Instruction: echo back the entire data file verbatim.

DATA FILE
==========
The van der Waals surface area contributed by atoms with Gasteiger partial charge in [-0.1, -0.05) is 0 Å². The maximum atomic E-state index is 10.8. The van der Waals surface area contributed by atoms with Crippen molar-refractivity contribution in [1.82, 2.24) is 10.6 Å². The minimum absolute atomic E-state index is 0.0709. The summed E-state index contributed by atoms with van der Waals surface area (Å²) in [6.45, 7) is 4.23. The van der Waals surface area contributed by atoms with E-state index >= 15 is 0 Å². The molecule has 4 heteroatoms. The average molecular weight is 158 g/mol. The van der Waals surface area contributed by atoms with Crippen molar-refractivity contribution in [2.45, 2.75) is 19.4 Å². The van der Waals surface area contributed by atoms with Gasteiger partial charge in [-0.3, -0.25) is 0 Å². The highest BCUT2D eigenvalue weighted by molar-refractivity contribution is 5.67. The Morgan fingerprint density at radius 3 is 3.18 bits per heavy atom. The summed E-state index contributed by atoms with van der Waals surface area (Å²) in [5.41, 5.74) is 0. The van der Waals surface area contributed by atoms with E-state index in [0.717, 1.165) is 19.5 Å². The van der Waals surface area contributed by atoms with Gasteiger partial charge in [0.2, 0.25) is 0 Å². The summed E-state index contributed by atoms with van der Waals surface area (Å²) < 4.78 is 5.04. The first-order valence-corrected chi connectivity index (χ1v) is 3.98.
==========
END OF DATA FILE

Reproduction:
The van der Waals surface area contributed by atoms with Gasteiger partial charge in [-0.1, -0.05) is 0 Å². The maximum atomic E-state index is 10.8. The van der Waals surface area contributed by atoms with Crippen molar-refractivity contribution in [1.82, 2.24) is 10.6 Å². The minimum absolute atomic E-state index is 0.0709. The summed E-state index contributed by atoms with van der Waals surface area (Å²) in [6.45, 7) is 4.23. The van der Waals surface area contributed by atoms with E-state index >= 15 is 0 Å². The molecule has 4 heteroatoms. The average molecular weight is 158 g/mol. The van der Waals surface area contributed by atoms with Crippen molar-refractivity contribution in [2.45, 2.75) is 19.4 Å². The van der Waals surface area contributed by atoms with Gasteiger partial charge in [-0.3, -0.25) is 0 Å². The highest BCUT2D eigenvalue weighted by molar-refractivity contribution is 5.67. The Morgan fingerprint density at radius 3 is 3.18 bits per heavy atom. The summed E-state index contributed by atoms with van der Waals surface area (Å²) in [5.41, 5.74) is 0. The van der Waals surface area contributed by atoms with E-state index in [0.717, 1.165) is 19.5 Å². The van der Waals surface area contributed by atoms with Gasteiger partial charge in [0.2, 0.25) is 0 Å². The summed E-state index contributed by atoms with van der Waals surface area (Å²) < 4.78 is 5.04. The first-order valence-corrected chi connectivity index (χ1v) is 3.98.